I might as well mark my calendar.  Every three to six months, the urge to make empanadas hits me.  Usually some excuse or inspiration materializes: a friend is visiting from out of town, we’re about to watch a Spanish film or I’ve just been to Zumba and I’m still feeling the Latin rhythms.  Once the urge strikes, there’s no stopping it until these savory meat pies are on the table.

The process is long but simple.  It starts when I ask my husband, “Who is that Argentinean musician I like?”  He brings me “Tango: Zero Hour” by Astor Piazzolla and the New Tango Quintet.  I strike up the accordions and start making dough.  While the dough chills, I mince onions and peppers and saute them in oil along with fragrant cumin, paprika and hot pepper.

The history of this three-to-six month cycle began four years ago when I was about to move away from my favorite Filipino restaurant, which served soft, sweet empanadas filled with cheese, peas, eggs and raisins.  I decided if I was about to move away from the source, I’d better learn how to make empanadas on my own.  The recipe I found was not for Filipino empanadas but for an Argentine version.  I used it because the ingredients list looked so good. (I mean, raisins, olives and hard boiled eggs– what’s not to love?)

The history of empanadas themselves dates back to 16th century Spain and Portugal, in a recipe that may have traveled west and developed from Indian samosas.  Empanadas came to Argentina and the Philippines in the same way: through Spanish colonization, which began in the middle of the 16th century for both places.

It’s no wonder this recipe stuck around.  It’s easy to adapt, it uses meat as a condiment instead of as a main course, it’s hearty and filling and packs easily into lunches (generations have carried it to work with them).  Make this recipe with colorful local bell peppers, candy sweet onions and ethically-raised Lone Star Farm beef.  And don’t forget the most crucial ingredient: a plaintive tango album.


Classic Argentine Empanadas

Makes 24 empanadas The dough freezes well. You can also freeze “Filling Part 1.” There is so much flavor that you can leave out the meat for a vegetarian option. You can also substitute ground turkey.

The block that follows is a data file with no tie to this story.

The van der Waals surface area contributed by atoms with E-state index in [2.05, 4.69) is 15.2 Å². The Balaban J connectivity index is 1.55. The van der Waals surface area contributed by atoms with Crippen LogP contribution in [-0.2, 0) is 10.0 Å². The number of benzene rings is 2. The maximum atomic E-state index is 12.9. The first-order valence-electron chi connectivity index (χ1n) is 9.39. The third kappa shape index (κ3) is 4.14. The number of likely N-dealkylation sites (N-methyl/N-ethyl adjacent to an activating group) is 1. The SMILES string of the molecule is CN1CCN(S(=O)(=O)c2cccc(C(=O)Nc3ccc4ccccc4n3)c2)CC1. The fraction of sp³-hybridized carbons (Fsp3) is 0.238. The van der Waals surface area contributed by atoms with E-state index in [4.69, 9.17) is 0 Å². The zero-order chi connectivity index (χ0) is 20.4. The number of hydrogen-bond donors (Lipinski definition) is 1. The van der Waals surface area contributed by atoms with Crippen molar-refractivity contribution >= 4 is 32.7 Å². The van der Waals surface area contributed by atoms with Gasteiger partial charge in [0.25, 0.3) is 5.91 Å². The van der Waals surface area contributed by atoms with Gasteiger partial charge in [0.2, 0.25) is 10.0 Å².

• Author: Becky Talbot, Adapted from Food.com
  • Yield: 8 1x
  • Category: Main Dish


  • 1 1/2 cups shortening
  • 2 cups water
  • 4 1/2 cups all-purpose flour
  • 1 cup whole wheat flour
  • 34 teaspoons salt
  • 1/4 teaspoon paprika
  • 1 large candy sweet onion, minced
  • 1 colorful bell pepper
  • 1 bullion cube (beef or chicken)
  • 1 teaspoon each paprika, crushed red pepper, cumin
  • a good sprinkling of freshly ground black pepper, to taste
  • 1 1/2 pounds finely diced chuck roast or ground beef (or use leftover pot roast beef- just skip the browning step)
  • 1/4 cup olive oil
  • 1 hard-boiled egg, chopped
  • 1 Yukon gold potato, boiled and diced
  • 2/3 cup golden raisins
  • 16 pitted Spanish green olives, chopped
  • 1/3 cup chives or green onions, chopped


  1. Heat shortening and water in a small saucepan over medium heat until shortening melts. Meanwhile, combine flour, salt and paprika in a bowl and make a well in the center. Pour the liquid into the well and, when it is cool enough to work with yet still warm, mix the dough with your fingers until it is well combined. The key is to have a moist, oily dough that will be very elastic once chilled. Refrigerate, wrapped in plastic, for at least two hours, or overnight.
  2. Saute onions and peppers in oil along with bullion and spices until soft. Add and brown the meat.
  3. Once this mixture has has cooled, mix “Filling Part 2” ingredients into the cooked Filling Part 1.
  4. Preheat the oven to 400°F.
  5. Roll dough into ping-pong sized balls and flatten dough into a 1/8-inch thick circle, using a rolling pin. Place 1-2 spoonfuls of filling on each circle, fold half the dough over top, leaving a good edge around the pocket of filling. Fold this edge back toward the filling pocket and press your fingers into the dough as you are folding it over to create a rope-like appearance.
  6. Bake 15-20 minutes until golden brown.

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Article written by Rebecca Talbot and coordinated by VanDuzer Design & Marketing for Wolff’s Apple House and may also be syndicated on Fig: West Chester and Rachel’s Farm Table.